We left The Overland Event with full, but sad hearts. Full, because of the recharge we always receive from spending time with fellow tribe members. Sad, because with this group, you never know when, or if, you will ever be together again. Nigel cut a clear path as we followed him to his home in Ringwood. We were going to stay a couple days and enjoy some more time with our good friends before heading to the ferry that will take us to Santander in northern Spain. I had the opportunity to take an afternoon stroll around the village and snap a couple memories.
That evening we order some fish and chips, a personal favorite when here, and got the biggest portion I have ever seen. It was a wonderful meal with a couple pints of beer.
The next morning, we headed out toward the ferry port in Plymouth. I had mistakenly booked this port instead of the one closer to Ringwood at Portsmouth. Taking all small roads, we came across a detour just outside of a village which turned into a small lane, just wide enough for a car. We proceeded cautiously and came around a corner to an accident where a truck and hit a small car coming down a hill from a blind crossroad. As they were attempting to get untangled an ambulance came up behind us with the lights on. We moved way to one side, they passed us and tried to get around the accident that was tying up the lane. There was obviously not enough room as they attempted to pass. Just as they were about halfway around the ambulance tipped to the side and became entangled in the truck. What a mess! A mess was in front of us and traffic behind. We wiggled around and inched our way between the bushes and the Mercedes behind us, and finally got clear.
We stopped in Exeter to see a friend, but he had gone to another town north to see his mom. We spent some time in the downtown area and headed on, looking for a campground on the English Channel.
We found one at a Holiday Part called the Whitsand Bay Fort. This place, on the backwaters of Cornwall, was constructed in 1865. It was built to protect Plymouth from warships that could anchor in the bay. At the time it had a battery of three 12.5-inch muzzle loaders and two, 6 inch breech loader at the top of the cliff. These guns were mounted in concrete open barbettes and 6-inch guns on Hydropneumatic disappearing carriages. During WW2, this fort was used as a naval radar training facility. The holiday park looked closed when we arrived, and it was. As I looked around a woman came out and after explaining that I wanted a campsite, she pointed up the hill to a deserted camping area beside the gun battery. It was super windy, so we set up camp in a windbreak and cooked our supper in one of the tunnels.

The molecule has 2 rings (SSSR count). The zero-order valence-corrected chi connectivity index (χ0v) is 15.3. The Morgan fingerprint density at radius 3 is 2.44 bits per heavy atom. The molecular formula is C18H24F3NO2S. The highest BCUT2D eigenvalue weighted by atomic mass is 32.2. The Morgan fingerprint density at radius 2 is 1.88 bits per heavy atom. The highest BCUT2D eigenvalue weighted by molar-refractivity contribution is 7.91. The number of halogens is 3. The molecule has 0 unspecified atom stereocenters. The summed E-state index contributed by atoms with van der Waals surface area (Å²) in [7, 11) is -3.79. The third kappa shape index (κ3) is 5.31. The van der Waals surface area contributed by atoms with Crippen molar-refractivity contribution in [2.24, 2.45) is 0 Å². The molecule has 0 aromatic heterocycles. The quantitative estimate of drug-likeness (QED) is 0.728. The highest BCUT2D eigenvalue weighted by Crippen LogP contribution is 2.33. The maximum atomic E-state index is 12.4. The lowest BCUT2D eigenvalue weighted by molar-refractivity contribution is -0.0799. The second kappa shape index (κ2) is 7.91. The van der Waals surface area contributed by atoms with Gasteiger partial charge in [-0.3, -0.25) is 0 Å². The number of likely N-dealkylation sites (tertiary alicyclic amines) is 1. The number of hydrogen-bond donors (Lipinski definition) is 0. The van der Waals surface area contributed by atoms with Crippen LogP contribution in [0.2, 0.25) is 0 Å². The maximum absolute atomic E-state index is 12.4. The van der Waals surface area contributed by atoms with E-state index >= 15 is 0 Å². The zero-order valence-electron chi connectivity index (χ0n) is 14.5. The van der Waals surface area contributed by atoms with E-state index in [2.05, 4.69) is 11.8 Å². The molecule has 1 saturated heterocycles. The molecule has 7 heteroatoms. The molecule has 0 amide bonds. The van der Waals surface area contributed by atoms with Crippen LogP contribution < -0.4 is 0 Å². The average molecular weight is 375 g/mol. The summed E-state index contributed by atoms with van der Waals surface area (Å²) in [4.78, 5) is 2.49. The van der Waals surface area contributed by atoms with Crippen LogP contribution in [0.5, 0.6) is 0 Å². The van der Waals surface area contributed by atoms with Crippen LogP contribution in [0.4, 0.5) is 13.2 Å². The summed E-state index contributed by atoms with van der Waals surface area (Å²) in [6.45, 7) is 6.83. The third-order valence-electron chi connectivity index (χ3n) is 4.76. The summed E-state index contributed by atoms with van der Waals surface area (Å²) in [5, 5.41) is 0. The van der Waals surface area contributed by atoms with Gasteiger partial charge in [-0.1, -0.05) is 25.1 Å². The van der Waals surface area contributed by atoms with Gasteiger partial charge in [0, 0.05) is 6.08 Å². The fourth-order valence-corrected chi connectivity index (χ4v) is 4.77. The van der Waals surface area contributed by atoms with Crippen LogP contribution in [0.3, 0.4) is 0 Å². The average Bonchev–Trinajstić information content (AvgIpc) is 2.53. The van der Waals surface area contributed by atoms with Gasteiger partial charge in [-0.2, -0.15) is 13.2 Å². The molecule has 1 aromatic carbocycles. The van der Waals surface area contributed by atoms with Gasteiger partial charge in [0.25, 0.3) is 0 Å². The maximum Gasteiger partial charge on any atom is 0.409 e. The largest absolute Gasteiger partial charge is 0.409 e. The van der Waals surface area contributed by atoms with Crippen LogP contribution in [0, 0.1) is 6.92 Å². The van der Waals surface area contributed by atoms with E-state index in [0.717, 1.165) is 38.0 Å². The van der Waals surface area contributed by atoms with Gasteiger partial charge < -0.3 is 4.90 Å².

The next morning, we headed to the ferry port, but first we had to catch a smaller ferry across the bay. There was a shortcut road we could take, but after a couple miles I had to stop to make sure it was actually going the right direction. There looked like a stream ahead and as we got closer, we realized it was a flooded stream that was uncrossable, looking at some depth markers in the distance. Of course, we were on a time schedule to be at the ferry port so back up the hill we went to find the longer main route. Riding into town the signage was confusing, which led us into the port down a side road and not the normal way. We of course got yelled at by the official dude and I of course yelled back at him and kept going as I was impossible to go back on the one-way street the way we had come in. He’ll get over it.
The ferry was an overnight, 24-hour trip and we had got a cabin. The trip was uneventful and soon we were sanding beside our bike in the tightly packed, hot and humid hold full of truck fumes. Not fun. Finally, they started the exhaust fans which quickly changed the air, but the tight quarters remained as, one by one, we backed out of the corner and exited down the ramp into Spain. Customs was quick to clear the vehicles and off we went, headed to Portugal.
From Santander we made a beeline, small roads of course, to Lisbon and our good friends, Ricardo and Sandra. Meeting these two was one of the good things that happened to us because of CoVID. We ended up staying with them for a few days before our flight back to the US. The next day they treated us to a fun motorcycle tour of the city and the surrounding area.
Lisbon is a city so easy to fall in love with. The beauty, climate, food, and the people make it a place that you just want more of. I guess that will happen as the Yellow Donkey spends its off season parked in their garage. Hopefully, soon, they will make their way to Gypsy’s Retreat so we can ride a couple donkeys over here.
So, until next time…
Stay positive, get out the maps and dream of the next adventure, and plan the next trip.